Transcription of video below:
I’ve got my glasses on because I’ve been sat down running some numbers and I thought I’d share some ideas with you.
This is focusing now on the strategy of cash flow versus capital growth. As an example, I can show you a property in the middle of Sydney where I might buy it for $600,000. And even if I rent it out it may not produce a positive cash flow. In fact I can tell you it won’t produce a positive cash flow for me.
Similar situations occur if I went to Singapore, for example, and bought myself a four, five or $600,000 apartment, there is no way I could get enough rent to produce enough cash flow for me.
The problem is the yields are very low and the yield is basically gross annual rent divided by the purchase price of the property. That’s a very low yield if I do the calculation, i.e. rent, minus mortgage minus other costs, what’s the net figure at the bottom.
Now where I’m based here right now if I took a trip up about two hours up into the middle of the North of England I can actually buy a property for about £100,000. I could put five tenants in there produce rent of maybe one and half to £2,000 per month, if that’s dollars you can double that I guess roughly based on where you’re at. Take off my mortgage, take off my running costs and keep about seven, eight, £900,000 a month.
That’s a good cash flow.
Now what I wouldn’t get there is the capital growth. Whereas if I buy a property in the south in Bristol, in London, some of the southern areas I know that those markets will go up in value. Whereas if I go into the middle of the country the North of the country, what I’ve got is a situation where the capital growth is flatter. In the south it might be like that in the North it might be flatter, but what I’m getting is the cash flow.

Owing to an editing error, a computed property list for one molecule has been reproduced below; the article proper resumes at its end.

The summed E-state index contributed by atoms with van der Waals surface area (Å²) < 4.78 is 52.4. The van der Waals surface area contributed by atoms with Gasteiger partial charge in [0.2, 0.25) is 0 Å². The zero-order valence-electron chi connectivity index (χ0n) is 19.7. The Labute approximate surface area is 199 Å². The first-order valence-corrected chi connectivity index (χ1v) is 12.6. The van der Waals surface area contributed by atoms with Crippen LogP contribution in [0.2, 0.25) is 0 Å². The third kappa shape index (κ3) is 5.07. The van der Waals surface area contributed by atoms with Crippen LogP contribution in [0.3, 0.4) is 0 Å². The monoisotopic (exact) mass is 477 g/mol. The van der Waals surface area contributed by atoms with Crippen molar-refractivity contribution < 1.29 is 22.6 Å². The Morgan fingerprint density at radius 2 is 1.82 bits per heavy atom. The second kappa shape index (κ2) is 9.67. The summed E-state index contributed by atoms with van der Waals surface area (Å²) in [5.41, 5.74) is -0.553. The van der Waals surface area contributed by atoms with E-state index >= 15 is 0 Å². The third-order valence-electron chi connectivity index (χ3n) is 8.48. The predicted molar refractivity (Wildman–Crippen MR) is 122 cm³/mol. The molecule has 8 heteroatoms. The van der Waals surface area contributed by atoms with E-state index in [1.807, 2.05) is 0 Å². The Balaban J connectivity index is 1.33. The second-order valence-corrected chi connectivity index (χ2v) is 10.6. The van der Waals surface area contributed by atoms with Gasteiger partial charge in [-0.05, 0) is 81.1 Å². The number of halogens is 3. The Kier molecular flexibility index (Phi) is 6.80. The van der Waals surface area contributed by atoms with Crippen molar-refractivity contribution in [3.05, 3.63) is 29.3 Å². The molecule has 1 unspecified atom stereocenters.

And if I buy five or 10 of those and they’re producing for me £500 to £1,000 a month, I’ve got somewhere from two and a half to £5,000 a month net cash flow.
If I took it to Sydney or Melbourne or Adelaide or Perth or somewhere like that. Yes, we can buy properties at a high price. And potentially we can get capital growth assuming the market does allow us to grow, but what I wouldn’t get is the pure cash flow. Even if I went to New Zealand where you can get some cash flow. You probably wouldn’t get as strong a cash flow as you might do here in the United Kingdom, but you might get a mixture of cash flow and capital growth.
Again depends if you’re looking at a standard rental property or a multiple let property where yes it will actually produce more cash flow for you. So what I’m saying is this, if you want to live from your portfolio actually, the chances are you might be living in a country where that cash flow from those properties isn’t going to be achievable and that raises the question in your mind, well if it doesn’t work here I can’t make myself financially free.”
And that’s not actually true because the big question you need to ask on the back of this video is okay, if it doesn’t work in the area that I’m living in is there another area that I can get it to work?
And the answer is yes, and I had to do that even based here in the United Kingdom. So if you’re looking to feed your kids and create a financial freedom status. That means you’re going to have to live off the properties, which means you can’t buy properties that are based purely on capital growth.
All capital growth really does for you is some time in the future,15 to 20, 30 years when you’re a little bit older and you’ve got your zimmer frame and you’ve got your thick glasses or whatever, you will be able to cash in, i.e. sell those properties. Of course you’ve got tax attached to that and then you can pull profits out and you could argue you could live off that.
But my question is, why would you live 25 years in the future off money that you started earning today by putting into the capital i.e. wait when you could actually build a portfolio that could feed you today and look after your lifestyle today. And live off the benefit of that, albeit you wouldn’t get as much capital growth in the future.
There is a provocative question which would you prefer?
Would you prefer cash flow now with some capital growth in the future, or no cash flow now maybe even have to support it and the hope that you’ve got more capital growth in the future?